Just in time for Christmas, this vision of the future by Robert Paterson after a weekend of conferring with colleagues:
- That there is no soft landing. We are not in a recession. We are not even in a depression. We are at the end of an era. The Tipping Point is of course the financial collapse. The Vast Ponzi Scheme of our financial world - with the vast sums in the Derivative Market and the Credit Bubble all in effect lost - cannot be saved. There is not enough money in the national accounts to pull this back.
- The search for efficiency and the urge to consume has set us all up like a row of dominoes - there is no buffer, no resiliency. As one problem rises it causes another. As one solution is tried it drives another problem. We all pull back and the consumer economy stalls. The auto industry and credit firms feeds the media (40% of conventional advertising). Papers and TV and Radio networks, many subject to LBO's will have to fail as per the Tribune. Every sector will be laying people off. Sales of all things fall off a cliff - driving more business failures and layoffs. Cities and states that depend on sales tax and property tax and the credit markets can rely on none of these. So they too will have to lay off millions - thus making all the problems worse. National governments will be asked to save us all and of course cannot. As States and Cities get squeezed and cannot borrow, they will too lay off millions - teachers, firemen police. No one will be safe
- As all of this is happening - the web is also sweeping through all businesses and gutting all who made artificial scarcity the heart of their model. This would be enough to drive a revolution but now is only one aspect of a perfect storm. There is no time to feel a way into a new model. A new model has to be found in 2009 or your business will die from this alone.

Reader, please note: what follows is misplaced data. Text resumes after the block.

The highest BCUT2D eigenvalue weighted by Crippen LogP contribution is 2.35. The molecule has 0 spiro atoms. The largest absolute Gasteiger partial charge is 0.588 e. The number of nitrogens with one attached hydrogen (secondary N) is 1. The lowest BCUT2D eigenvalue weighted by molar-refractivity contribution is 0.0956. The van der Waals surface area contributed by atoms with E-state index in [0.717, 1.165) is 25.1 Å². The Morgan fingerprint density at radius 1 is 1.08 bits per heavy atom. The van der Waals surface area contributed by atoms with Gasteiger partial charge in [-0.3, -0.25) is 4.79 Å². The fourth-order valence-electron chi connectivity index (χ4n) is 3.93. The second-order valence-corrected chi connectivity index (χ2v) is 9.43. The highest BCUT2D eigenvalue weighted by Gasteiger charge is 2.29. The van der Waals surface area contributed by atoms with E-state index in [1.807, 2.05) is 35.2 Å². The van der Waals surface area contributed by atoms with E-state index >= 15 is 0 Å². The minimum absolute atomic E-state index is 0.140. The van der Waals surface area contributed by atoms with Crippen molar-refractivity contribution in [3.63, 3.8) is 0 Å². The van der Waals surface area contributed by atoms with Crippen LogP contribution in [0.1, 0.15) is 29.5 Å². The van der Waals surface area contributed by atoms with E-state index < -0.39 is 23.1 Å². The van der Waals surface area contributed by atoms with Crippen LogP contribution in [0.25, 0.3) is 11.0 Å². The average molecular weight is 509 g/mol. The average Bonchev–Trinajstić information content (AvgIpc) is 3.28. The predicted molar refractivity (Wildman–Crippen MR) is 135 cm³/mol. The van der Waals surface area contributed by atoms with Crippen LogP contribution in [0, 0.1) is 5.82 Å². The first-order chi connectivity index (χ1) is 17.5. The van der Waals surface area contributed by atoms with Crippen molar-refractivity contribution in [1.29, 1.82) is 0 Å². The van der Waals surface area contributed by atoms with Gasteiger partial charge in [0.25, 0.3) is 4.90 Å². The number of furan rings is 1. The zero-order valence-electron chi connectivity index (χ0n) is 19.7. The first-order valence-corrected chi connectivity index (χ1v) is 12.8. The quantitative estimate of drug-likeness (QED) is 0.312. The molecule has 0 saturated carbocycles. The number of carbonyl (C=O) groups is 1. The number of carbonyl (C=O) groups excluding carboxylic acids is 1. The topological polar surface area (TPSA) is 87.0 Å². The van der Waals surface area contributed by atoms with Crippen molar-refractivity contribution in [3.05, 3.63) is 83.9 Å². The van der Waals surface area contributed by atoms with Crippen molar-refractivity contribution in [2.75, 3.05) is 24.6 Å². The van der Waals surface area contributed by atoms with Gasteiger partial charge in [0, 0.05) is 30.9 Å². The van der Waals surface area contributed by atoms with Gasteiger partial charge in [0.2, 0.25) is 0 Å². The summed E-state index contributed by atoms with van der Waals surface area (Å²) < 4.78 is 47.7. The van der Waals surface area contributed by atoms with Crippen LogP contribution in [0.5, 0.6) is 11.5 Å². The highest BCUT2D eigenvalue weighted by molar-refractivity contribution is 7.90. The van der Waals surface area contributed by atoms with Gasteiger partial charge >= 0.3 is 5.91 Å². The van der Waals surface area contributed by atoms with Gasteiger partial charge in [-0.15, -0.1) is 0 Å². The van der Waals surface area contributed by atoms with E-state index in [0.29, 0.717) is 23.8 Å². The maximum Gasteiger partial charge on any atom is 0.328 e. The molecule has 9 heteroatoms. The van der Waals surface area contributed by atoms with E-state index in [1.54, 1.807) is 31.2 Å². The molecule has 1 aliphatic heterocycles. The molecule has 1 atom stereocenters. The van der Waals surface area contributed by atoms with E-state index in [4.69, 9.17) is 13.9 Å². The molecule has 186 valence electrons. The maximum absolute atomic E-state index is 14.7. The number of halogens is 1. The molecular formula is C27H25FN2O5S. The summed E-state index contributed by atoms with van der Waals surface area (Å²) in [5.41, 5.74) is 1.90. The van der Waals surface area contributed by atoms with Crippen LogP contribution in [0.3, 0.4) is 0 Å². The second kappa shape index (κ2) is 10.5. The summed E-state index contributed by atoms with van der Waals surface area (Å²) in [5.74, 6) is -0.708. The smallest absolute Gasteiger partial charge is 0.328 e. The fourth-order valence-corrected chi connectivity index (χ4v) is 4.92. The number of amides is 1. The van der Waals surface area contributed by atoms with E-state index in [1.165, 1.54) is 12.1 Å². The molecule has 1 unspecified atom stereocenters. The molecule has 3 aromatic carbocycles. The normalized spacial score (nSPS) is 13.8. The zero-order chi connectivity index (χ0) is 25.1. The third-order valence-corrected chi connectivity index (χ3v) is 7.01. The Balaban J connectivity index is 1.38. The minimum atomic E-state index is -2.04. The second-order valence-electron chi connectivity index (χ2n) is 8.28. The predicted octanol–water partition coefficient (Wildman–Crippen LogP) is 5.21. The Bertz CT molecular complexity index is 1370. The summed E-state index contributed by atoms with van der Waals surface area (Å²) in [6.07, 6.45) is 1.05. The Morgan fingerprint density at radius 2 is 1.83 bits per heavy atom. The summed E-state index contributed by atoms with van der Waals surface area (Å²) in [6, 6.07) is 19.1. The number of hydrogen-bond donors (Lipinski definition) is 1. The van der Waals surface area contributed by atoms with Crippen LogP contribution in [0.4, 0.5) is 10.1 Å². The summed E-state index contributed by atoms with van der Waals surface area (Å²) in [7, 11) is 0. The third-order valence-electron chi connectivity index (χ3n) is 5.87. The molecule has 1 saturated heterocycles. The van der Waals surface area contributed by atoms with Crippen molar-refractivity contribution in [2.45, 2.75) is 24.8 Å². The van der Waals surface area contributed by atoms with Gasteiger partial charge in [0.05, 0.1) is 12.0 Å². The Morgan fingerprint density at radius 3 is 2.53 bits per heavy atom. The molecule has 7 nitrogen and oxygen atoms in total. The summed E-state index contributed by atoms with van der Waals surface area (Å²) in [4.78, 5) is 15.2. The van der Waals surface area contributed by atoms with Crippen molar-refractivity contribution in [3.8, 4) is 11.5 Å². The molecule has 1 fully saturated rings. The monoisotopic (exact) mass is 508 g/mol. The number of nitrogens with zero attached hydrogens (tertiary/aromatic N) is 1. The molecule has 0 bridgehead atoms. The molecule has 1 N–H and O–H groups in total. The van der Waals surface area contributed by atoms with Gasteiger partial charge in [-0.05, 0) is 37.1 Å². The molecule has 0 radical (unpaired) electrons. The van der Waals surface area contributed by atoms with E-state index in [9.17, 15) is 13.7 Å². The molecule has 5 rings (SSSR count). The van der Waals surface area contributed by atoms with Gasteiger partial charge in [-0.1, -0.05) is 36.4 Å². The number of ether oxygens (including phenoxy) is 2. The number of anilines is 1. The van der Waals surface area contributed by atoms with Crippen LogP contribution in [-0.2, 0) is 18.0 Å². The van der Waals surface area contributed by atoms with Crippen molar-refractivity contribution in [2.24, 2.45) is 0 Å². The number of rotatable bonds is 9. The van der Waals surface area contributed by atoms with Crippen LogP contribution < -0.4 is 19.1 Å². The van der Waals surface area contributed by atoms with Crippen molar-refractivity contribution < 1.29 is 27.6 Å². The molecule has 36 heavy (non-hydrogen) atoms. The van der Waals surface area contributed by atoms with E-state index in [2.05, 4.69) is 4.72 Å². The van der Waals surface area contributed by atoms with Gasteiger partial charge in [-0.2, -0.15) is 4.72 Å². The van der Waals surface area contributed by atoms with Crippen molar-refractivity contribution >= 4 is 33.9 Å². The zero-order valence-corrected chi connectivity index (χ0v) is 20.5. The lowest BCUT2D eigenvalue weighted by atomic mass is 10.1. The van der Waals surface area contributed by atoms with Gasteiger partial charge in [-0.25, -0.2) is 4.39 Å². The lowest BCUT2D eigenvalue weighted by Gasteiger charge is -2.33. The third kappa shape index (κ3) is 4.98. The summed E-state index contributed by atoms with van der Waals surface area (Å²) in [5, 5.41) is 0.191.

- The world food system is exceptionally connected and tightly coupled. High fertilizer prices in 2008 will drive a food shortage in 2009. Inventories of grain are already low. The collapse of commerce and credit may risk food supplies in 2009. The 2008 rice problem was a harbinger for what is to come
I do not discount the possibility of the outcomes described above, but too many of them are forced to line up in one direction: decentralized societies rather than nations as the necessary - and not coincidentally, desired - answer. I have suspected for a while that cultural critic would use the financial crisis as justification for a return to more local forms of social organization, to "de-integrate" ("distintegrate" didn't sound right) away from monstrous institutions and especially globalization.
This could occur in the short run. It looks like an attractive and safe answer. But we'll soon discover that without a sophisticated network of systems which evolved because they provided huge benefits outweighing their costs, much of the charm of retrenched civilization fades rapidly. I note the Amish make use of MRI's for example, giving rise to a small industry of folks who shuttle non-driving Amish to hospitals. The point is the astonishing benefits we have developed by slowly providing more linkages between people around the world will be sharply missed once the Great Fallback begins.
Like locavores who are faced with mostly grim root vegetables in February and March, the knowledge that New Zeland apples used to be down at the grocery cannot be unlearned. Even should we choose to retrace our steps economically and culturally, the same huge payoffs will be dangling there for those who re-offer a chance to markedly improve standards of living with just modest investment in technology or integration.
Farmers will be under pressure to embrace agrarian production to fit with this decentralized mythos. A growing sector will serve these communities, but I seriously doubt whether the world can begin to de-urbanize and un-link enough to markedly change our sytems of economics and basic living.
More likely is the emergence of stronger and more independent members of national or international systems. By pushing more decisions and innovation to lower levels, institutions and even governments could better counter the inherent instability of massive entities capable of massive failures such as we have seen. In short, I think we will see new ways to aggregate and achieve economies of scale without stripping smaller components of risk or reward.
We may be about to franchise our culture.